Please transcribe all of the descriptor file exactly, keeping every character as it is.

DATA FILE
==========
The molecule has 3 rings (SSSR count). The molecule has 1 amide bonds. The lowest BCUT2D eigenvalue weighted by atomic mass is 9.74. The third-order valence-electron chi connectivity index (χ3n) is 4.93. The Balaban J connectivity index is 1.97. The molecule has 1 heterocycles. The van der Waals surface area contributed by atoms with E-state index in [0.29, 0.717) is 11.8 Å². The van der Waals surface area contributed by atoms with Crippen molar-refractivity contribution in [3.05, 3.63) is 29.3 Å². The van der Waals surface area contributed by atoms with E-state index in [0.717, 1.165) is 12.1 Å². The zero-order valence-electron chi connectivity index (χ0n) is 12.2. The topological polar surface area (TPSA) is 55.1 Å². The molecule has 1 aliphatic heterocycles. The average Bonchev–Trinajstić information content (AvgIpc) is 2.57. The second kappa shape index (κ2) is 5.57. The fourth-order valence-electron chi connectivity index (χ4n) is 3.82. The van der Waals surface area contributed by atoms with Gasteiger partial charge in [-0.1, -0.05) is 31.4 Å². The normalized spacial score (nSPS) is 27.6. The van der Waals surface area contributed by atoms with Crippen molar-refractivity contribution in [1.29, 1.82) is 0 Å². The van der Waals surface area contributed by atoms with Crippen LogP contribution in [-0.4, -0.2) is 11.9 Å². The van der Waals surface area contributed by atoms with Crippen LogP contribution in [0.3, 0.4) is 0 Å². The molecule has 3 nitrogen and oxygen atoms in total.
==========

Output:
The molecule has 3 rings (SSSR count). The molecule has 1 amide bonds. The lowest BCUT2D eigenvalue weighted by atomic mass is 9.74. The third-order valence-electron chi connectivity index (χ3n) is 4.93. The Balaban J connectivity index is 1.97. The molecule has 1 heterocycles. The van der Waals surface area contributed by atoms with E-state index in [0.29, 0.717) is 11.8 Å². The van der Waals surface area contributed by atoms with Crippen molar-refractivity contribution in [3.05, 3.63) is 29.3 Å². The van der Waals surface area contributed by atoms with E-state index in [0.717, 1.165) is 12.1 Å². The zero-order valence-electron chi connectivity index (χ0n) is 12.2. The topological polar surface area (TPSA) is 55.1 Å². The molecule has 1 aliphatic heterocycles. The average Bonchev–Trinajstić information content (AvgIpc) is 2.57. The second kappa shape index (κ2) is 5.57. The fourth-order valence-electron chi connectivity index (χ4n) is 3.82. The van der Waals surface area contributed by atoms with Gasteiger partial charge in [-0.1, -0.05) is 31.4 Å². The normalized spacial score (nSPS) is 27.6. The van der Waals surface area contributed by atoms with Crippen molar-refractivity contribution in [1.29, 1.82) is 0 Å². The van der Waals surface area contributed by atoms with Crippen LogP contribution in [-0.4, -0.2) is 11.9 Å². The van der Waals surface area contributed by atoms with Crippen LogP contribution in [0.3, 0.4) is 0 Å². The molecule has 3 nitrogen and oxygen atoms in total.